WASHINGTON -- President Bush will make a final appeal to Congress to find a way to pass legislation before the end of the year that would make many of the Sept. 11 commission's terror-fighting recommendations law, White House officials said yesterday.
Bush plans to send a letter to congressional leaders outlining his wishes on stalled legislation to create a national intelligence director position to coordinate the nation's spy agencies and to enact other antiterror measures. The House and Senate return next week.
House Speaker Dennis Hastert, an Illinois Republican, refused to bring a House-Senate compromise up for a vote two weeks ago after two House chairmen, GOP Representatives Duncan Hunter and James Sensenbrenner, opposed the solution.
Hunter, a Californian who heads the Armed Services Committee, said the intelligence realignment could interfere with the military's chain of command. Judiciary chairman Sensenbrenner, of Wisconsin, said the bill also should deal with illegal immigration.
Representative John Doolittle, a Republican from California and secretary of the House Republican conference, said yesterday he doesn't expect a vote on the bill unless Hunter is satisfied.
''Frankly the members of our Republican conference have tremendous confidence in the integrity and the knowledge and the dedication of Duncan Hunter to the armed forces, and if he is uncomfortable enough with that bill to the point of opposing it, they're going to follow his lead," Doolittle said.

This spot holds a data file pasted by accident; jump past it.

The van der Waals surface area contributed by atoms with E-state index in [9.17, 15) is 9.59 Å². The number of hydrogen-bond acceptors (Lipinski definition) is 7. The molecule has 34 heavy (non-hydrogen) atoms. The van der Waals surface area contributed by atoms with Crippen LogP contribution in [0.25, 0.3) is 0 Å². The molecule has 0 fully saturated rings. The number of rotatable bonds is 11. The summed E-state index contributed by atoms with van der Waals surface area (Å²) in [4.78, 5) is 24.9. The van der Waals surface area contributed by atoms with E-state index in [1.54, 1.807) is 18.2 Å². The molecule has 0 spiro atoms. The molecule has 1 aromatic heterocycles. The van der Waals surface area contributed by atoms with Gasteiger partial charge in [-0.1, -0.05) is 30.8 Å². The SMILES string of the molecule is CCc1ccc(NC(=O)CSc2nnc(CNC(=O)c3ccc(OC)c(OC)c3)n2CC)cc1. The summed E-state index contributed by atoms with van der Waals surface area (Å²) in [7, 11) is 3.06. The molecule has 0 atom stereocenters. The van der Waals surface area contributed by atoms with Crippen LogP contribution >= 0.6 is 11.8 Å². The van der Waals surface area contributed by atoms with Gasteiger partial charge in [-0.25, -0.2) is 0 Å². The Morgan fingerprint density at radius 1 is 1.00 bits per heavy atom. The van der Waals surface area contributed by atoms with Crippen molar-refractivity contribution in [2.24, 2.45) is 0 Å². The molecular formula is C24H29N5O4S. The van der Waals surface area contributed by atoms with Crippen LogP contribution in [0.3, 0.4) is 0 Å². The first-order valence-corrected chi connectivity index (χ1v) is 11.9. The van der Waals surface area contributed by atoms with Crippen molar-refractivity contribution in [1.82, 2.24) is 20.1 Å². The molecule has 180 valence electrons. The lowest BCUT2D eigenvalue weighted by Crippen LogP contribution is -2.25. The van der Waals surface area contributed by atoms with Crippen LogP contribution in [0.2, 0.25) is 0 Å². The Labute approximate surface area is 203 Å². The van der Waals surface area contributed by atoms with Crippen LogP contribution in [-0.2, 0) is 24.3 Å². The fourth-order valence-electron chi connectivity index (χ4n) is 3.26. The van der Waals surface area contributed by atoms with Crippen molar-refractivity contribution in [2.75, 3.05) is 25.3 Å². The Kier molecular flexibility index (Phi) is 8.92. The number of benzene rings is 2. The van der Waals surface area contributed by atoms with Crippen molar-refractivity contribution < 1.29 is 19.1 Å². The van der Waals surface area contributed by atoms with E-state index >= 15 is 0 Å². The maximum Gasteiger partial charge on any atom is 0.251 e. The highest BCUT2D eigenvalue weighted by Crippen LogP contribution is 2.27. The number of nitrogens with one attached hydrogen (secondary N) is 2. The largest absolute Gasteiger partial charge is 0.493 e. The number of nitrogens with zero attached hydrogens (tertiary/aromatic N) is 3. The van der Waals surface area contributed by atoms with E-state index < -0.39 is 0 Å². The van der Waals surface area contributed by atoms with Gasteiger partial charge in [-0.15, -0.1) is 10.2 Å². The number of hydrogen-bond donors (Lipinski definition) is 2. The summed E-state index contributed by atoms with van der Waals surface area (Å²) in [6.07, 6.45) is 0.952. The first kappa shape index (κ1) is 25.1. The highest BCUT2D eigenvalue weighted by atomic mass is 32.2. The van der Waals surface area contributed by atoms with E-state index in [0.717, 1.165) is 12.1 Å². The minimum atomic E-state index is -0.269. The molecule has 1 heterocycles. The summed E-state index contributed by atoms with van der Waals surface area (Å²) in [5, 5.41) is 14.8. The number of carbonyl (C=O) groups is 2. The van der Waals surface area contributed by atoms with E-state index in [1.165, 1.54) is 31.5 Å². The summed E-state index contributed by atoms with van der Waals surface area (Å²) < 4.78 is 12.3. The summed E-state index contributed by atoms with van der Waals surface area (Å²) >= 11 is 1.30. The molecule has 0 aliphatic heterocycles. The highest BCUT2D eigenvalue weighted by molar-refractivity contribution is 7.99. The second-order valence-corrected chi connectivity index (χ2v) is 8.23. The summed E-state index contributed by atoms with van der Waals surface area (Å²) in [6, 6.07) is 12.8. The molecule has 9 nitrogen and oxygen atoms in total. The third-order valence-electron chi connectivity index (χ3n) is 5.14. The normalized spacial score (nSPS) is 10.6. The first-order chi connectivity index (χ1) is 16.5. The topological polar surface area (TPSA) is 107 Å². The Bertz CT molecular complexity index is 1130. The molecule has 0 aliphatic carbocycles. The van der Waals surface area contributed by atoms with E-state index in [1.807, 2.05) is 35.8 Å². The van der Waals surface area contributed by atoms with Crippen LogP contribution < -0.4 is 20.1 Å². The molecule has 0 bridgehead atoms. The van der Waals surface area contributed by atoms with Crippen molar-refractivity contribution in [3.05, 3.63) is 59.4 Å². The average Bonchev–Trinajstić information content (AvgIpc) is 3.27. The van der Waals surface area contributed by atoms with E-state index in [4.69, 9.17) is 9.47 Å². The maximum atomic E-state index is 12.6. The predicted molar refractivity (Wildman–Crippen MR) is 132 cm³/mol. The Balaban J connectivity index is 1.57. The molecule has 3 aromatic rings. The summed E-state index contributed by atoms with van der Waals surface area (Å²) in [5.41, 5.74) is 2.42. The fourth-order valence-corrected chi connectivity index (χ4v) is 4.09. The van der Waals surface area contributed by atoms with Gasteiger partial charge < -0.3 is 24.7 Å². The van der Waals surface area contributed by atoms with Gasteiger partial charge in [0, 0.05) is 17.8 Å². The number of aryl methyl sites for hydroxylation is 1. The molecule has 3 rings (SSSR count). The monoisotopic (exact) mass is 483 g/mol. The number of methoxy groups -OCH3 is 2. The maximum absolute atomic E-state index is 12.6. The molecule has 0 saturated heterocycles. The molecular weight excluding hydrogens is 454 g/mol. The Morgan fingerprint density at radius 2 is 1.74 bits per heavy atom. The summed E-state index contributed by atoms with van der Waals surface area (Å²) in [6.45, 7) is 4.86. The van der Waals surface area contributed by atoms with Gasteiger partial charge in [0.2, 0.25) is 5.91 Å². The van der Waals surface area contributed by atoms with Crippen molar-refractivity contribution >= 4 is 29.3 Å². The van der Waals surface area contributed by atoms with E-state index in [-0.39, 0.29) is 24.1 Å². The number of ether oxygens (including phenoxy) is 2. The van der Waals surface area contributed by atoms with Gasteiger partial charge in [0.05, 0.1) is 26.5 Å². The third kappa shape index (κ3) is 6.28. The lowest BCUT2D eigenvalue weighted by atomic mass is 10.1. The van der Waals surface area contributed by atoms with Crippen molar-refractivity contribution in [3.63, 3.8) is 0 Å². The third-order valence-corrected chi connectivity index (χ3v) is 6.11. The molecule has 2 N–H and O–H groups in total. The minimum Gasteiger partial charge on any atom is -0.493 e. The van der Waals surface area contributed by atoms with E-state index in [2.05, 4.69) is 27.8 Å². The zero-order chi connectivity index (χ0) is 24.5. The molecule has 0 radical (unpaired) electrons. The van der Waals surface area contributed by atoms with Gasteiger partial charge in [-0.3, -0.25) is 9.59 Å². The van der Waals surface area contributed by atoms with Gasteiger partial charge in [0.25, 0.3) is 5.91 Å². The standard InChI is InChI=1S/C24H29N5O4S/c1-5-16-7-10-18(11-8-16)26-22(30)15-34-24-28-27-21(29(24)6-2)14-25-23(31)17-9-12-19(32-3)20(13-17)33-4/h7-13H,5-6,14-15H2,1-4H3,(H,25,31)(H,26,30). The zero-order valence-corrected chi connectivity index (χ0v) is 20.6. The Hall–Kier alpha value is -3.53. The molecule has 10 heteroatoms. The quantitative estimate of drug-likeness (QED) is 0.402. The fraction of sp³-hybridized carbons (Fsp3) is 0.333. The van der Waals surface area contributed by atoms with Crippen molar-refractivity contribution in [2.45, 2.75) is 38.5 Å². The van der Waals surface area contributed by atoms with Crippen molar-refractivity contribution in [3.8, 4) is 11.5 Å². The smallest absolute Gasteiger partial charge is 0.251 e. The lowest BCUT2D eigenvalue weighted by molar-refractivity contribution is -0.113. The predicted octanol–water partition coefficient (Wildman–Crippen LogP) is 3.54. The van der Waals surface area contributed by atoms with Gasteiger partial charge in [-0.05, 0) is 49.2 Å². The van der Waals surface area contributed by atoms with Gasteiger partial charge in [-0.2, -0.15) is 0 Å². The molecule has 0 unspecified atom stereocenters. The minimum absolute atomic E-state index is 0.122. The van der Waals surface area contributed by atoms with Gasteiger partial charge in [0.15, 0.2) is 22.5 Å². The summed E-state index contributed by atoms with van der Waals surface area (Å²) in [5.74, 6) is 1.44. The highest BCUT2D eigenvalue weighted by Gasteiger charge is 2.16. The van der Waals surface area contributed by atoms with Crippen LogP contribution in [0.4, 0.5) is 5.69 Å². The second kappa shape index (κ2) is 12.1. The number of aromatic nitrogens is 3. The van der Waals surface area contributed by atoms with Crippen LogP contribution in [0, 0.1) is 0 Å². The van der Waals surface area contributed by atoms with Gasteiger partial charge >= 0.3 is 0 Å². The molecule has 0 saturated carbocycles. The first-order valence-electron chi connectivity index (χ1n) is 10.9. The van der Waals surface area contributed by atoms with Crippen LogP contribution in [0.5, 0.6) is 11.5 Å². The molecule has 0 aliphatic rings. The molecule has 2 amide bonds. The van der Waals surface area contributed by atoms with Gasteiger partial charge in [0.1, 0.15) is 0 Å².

Bush's letter will ''talk a little bit more about some of those remaining issues that are being discussed as we move forward. And I think the president will continue to talk about the importance of getting this done now," White House spokesman Scott McClellan said yesterday.
''Congress has made a lot of progress, and now is the time to get this legislation passed. I think he will talk about the importance of preserving the chain of command in department and agencies."
Bush telephoned Hastert and Senate majority leader Bill Frist, a Republican from Tennessee, on Thursday and told them he wants an intelligence bill completed.
At the White House, Bush told House and Senate members yesterday that ''he's working on it as hard as he can," said Senator Michael Enzi, a Republican from Wyoming. ''We've talked to other people who are working on it, progress is being made, and we hope that it can be finished up [next] week."
Senate negotiators said Thursday they expect Bush to endorse the compromise and pressure Hastert to bring it to a vote, despite Hunter and Sensenbrenner's opposition.
The president's task may have been made easier Thursday when the nation's top military officer said lawmakers had dealt adequately with a provision in the bill that he had objected to publicly.
General Richard Myers, chairman of the Joint Chiefs of Staff, said his objection to the compromise bill was resolved. He asked last month that the bill keep money for combat support agencies flowing through the Pentagon instead of going through the proposed national intelligence director.
''The issue that I specifically addressed in a letter to chairman Hunter has been accommodated, I'm told, in the bill," Myers said.
The general still refused to endorse the compromise.